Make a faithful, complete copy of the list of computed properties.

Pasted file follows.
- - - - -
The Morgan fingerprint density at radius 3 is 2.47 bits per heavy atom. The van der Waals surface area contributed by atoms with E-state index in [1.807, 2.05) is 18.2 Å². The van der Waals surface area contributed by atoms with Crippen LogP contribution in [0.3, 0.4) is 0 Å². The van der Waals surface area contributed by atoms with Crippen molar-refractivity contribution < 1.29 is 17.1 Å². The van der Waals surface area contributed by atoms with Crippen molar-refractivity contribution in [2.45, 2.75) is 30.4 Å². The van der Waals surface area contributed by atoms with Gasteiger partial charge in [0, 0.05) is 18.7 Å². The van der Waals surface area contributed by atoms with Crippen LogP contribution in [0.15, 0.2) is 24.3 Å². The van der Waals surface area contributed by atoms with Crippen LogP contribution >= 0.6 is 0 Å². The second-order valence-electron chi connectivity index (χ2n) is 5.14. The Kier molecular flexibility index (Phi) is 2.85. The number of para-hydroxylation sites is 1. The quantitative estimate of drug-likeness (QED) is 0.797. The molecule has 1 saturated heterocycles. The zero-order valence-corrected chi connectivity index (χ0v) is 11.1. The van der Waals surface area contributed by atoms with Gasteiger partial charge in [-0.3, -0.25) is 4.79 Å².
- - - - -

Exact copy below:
The Morgan fingerprint density at radius 3 is 2.47 bits per heavy atom. The van der Waals surface area contributed by atoms with E-state index in [1.807, 2.05) is 18.2 Å². The van der Waals surface area contributed by atoms with Crippen LogP contribution in [0.3, 0.4) is 0 Å². The van der Waals surface area contributed by atoms with Crippen molar-refractivity contribution < 1.29 is 17.1 Å². The van der Waals surface area contributed by atoms with Crippen molar-refractivity contribution in [2.45, 2.75) is 30.4 Å². The van der Waals surface area contributed by atoms with Gasteiger partial charge in [0, 0.05) is 18.7 Å². The van der Waals surface area contributed by atoms with Crippen LogP contribution in [0.15, 0.2) is 24.3 Å². The van der Waals surface area contributed by atoms with Crippen LogP contribution >= 0.6 is 0 Å². The second-order valence-electron chi connectivity index (χ2n) is 5.14. The Kier molecular flexibility index (Phi) is 2.85. The number of para-hydroxylation sites is 1. The quantitative estimate of drug-likeness (QED) is 0.797. The molecule has 1 saturated heterocycles. The zero-order valence-corrected chi connectivity index (χ0v) is 11.1. The van der Waals surface area contributed by atoms with Gasteiger partial charge in [-0.3, -0.25) is 4.79 Å².